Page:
Monthly Archives: December 2005

In God We Trust and Have a Merry Christmas

The past two nights, as I came home bleary-eyed from a day of reading, grading, feverishly writing exams, listening to lectures, etc, I logged on to check my email. Both nights I got some sort of crazy forwarded email from each of my parents — from Dad first, then Mom. Both emails were about the victimization of Christians in this country, because we cannot say “Merry Christmas” anymore. The one from my father was a letter forwarded from the American Family Association about how successful a Target Boycott has been (although looking at the headline of the link, it says Target has not responded). They also claim the fact that Sears has Christmas promotions as a victory.

Today I got this ridiculous email from my mother that had a supposed letter to the editor from a Tampa newspaper about how immigrants and a few people born in the States are disallowing the patriotic citizens their rights by forbidding “Merry Christmas” and God.

I believe I missed this memo. You see, I, a beautiful liberal, say things like “Merry Christmas” and “Oh my God!” all the time. The last I knew, there was no law passed saying people could not use the word Christmas. Has Christmas commercialism gotten out of hand so that it rubs every non-christian’s face in it? Yes. Does that mean we have passed a law? No.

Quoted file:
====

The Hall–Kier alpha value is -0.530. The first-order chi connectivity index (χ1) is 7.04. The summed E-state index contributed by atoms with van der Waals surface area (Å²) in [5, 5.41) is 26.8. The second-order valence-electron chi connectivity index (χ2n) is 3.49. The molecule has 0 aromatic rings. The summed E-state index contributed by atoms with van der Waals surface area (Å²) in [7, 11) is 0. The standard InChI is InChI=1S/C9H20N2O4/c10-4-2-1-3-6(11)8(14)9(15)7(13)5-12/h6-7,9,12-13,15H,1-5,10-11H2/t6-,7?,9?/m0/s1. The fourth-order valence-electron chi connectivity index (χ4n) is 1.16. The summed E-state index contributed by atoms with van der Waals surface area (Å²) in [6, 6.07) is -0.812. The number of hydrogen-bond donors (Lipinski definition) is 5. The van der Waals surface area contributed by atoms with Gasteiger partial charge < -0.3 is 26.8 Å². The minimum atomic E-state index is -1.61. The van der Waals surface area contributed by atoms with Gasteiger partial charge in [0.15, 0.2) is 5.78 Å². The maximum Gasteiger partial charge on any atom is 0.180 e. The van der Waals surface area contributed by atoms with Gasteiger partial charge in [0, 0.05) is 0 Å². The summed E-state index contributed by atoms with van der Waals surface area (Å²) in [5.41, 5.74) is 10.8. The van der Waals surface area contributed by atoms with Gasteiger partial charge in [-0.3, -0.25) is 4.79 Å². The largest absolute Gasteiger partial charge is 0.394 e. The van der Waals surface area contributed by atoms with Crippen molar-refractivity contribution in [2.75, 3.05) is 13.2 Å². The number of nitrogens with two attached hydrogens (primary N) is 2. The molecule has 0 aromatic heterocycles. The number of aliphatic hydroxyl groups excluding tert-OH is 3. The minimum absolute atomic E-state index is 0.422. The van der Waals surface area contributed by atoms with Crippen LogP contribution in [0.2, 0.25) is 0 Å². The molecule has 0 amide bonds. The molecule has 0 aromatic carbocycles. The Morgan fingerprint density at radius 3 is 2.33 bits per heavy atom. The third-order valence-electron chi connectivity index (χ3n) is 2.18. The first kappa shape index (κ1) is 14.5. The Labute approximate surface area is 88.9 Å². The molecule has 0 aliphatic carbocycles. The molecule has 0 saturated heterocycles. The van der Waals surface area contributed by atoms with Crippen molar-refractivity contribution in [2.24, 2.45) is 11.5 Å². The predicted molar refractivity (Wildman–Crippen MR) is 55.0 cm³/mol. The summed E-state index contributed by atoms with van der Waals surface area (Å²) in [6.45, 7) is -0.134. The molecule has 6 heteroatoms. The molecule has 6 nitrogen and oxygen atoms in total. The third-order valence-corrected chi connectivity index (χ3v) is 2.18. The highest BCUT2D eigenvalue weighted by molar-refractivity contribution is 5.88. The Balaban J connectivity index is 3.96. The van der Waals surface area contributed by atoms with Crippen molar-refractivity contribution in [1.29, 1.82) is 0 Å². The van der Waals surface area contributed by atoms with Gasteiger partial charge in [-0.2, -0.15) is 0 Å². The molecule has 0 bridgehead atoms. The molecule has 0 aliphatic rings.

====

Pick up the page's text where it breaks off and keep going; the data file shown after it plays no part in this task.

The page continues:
And once and for all, can people please understand the concept of separation of church and state? People fled their countries to come to the US at various points in its history to avoid religious oppression. We have been founded on the principles of religious freedom and separation of church and state. I’m so tired of hearing, “America, love it or leave it.” I do love it. Does that mean I have to agree with it all of the time? Does that mean I have to give up thinking as an individual? Doesn’t that defeat the purpose of freedom?

If you want to be ruled by the Catholic Church, move to the damn Vatican City.

Finally, when people say things like there is nothing wrong with extreme patriotism in one’s country, I kindly as them to look at Germany circa 1938. The is no benefit to any society from jingoism.